Monday, March 17, 2014

Tibet's contribution to mankind?

Polluting the Lakes!
"Dense forest, extensive grassland, clean water, blue sky and clear air are not only Tibet's largest wealth, but also the biggest contribution Tibet has provided to China and even to all mankind", thus speaks Lobsang Gyaltsen, Chairman of the Tibet Autonomous Region (TAR) and a deputy to the National People's Congress (NPC), which was recently held in Beijing.
Nobody can deny this.
Lobsang Gyaltsen further stresses that Tibet is for China, an important ecological safety barrier; he called Tibet, the 'Asian water-tower', the 'last pure land of the world' in view of its important ecological and strategic position.
In Gyaltsen's mind, 'strategic' is probably due to the fact that 11 of the major Asian rivers have their sources on the Tibetan plateau.
Lobsang Gyaltsen continues: "Feasible measures should be taken to protect the environment of Tibet. At present, Tibet remains as one of the best areas in ecological environment in the world."
He adds that his government has always attached a great importance to environment protection, 'sticking to the bottom line of environment protection'; he swears that the TAR "has never introduced enterprises and projects with high energy consumption, high pollution and high emissions."
That sounds good, unfortunately, the Fifth Work Forum on Tibet in 2010 decided to transform Tibet into an important international tourism destination.
When Lobsang Gyaltsen says that Tibet should upgrade its tourism industry, build high-end tourism scenes and create high-quality tourism products to promote the integrative development of tourism, culture and ecology, he is really serious?
First, why should 'Tibet tourism' be a 'product' to sell? Once you call it a 'product', it comes under the law of the 'market', who care a less for environment as  most of the large cities in China has recently been experiencing.
Gyalsten forgets that to feed and take care of 15 millions tourists on a Roof of the World every year, a lot of energy, water, food is required. All this means more pollution.
Gyaltsen also asserts that it will soon will be faster (and more convenient) to reach several places on the plateau. He mentions  the Lhasa-Shigatse Railway, which connects Lhasa to the second largest Tibetan town; it will be opened in September as well as the soon-to-be started railway line connecting Lhasa and Nyingchi, near the Indian border of Arunachal.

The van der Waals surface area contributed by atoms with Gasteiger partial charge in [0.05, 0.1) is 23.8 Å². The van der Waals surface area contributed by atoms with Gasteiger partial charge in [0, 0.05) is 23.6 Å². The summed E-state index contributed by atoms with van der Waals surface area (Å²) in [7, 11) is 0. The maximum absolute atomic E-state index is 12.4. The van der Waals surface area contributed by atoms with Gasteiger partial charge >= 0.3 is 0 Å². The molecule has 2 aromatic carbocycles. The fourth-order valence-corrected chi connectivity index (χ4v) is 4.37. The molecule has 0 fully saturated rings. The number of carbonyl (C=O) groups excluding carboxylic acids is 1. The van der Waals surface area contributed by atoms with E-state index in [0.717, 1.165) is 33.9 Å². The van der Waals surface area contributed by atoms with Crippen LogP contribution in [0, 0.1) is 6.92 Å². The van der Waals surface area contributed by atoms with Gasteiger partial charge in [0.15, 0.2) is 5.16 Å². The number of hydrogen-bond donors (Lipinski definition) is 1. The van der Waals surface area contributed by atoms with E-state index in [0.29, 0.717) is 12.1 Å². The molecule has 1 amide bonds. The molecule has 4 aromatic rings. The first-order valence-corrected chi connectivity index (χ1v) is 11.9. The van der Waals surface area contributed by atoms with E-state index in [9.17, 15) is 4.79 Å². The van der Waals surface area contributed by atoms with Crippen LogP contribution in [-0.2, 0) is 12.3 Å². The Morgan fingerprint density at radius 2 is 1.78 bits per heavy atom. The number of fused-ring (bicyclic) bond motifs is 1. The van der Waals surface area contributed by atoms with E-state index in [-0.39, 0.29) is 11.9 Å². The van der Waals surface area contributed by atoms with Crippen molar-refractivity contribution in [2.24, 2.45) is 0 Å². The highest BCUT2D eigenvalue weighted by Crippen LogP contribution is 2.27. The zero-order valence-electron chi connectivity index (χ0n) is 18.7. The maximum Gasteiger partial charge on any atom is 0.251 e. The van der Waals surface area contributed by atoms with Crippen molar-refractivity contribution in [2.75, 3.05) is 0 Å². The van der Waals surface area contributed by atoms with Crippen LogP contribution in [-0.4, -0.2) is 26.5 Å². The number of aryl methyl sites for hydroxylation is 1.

He speaks of 'a comprehensive transport network of highways, railways, airlines and pipelines'.
He concludes: "We will never develop economy at the cost of environment."
For Tibet's Communist boss, the region is a great attraction "for its unmatched natural landscapes, such as the Mount Chomolungma [Everest] and Yarlung Tsangpo [Brahmaputra] Grand Canyon, and local customs and practices in the world, such as Tibetan songs and dances."
Gyaltsen probably sees the huge revenues pouring into the coffers of his government, but has he ever looked at the collaterals of bringing 15 million visitors on the Roof of the World?
Legislators from Tibet at the National People's Congress also vowed to protect the local environment; they even warned that ecological degradation may harm tourism.
It is in fact the opposite; mass tourism can only harm environment.
Mountain Tourism
Hong Wei, a Tibetan (from Ngari) with a Chinese name, who is deputy head of the regional tourism bureau told China Tibet Online: "Tibet is protecting its environment with a no-nonsense manner; we will never develop our economy at the cost of the environment".
Kelsang Choekar, another deputy to the NPC told the press in Beijing during the NPC: "Tibet's goal is to be a world class tourist destination. We are still far from that. If the environment in Tibet is damaged, its attraction will be greatly harmed."
Do these deputies really believe what they say, or are they saying what they are told to say?
There is no doubt that mass tourism is the best (and the quickest) way to destroy the environment as it demands large amounts of energy and generates huge quantity of solid waste.
The only 'feasible measures to protect the environment of Tibet' is to limit the numbers of yearly visitors. The same is valid for the entire Himalayan belt.

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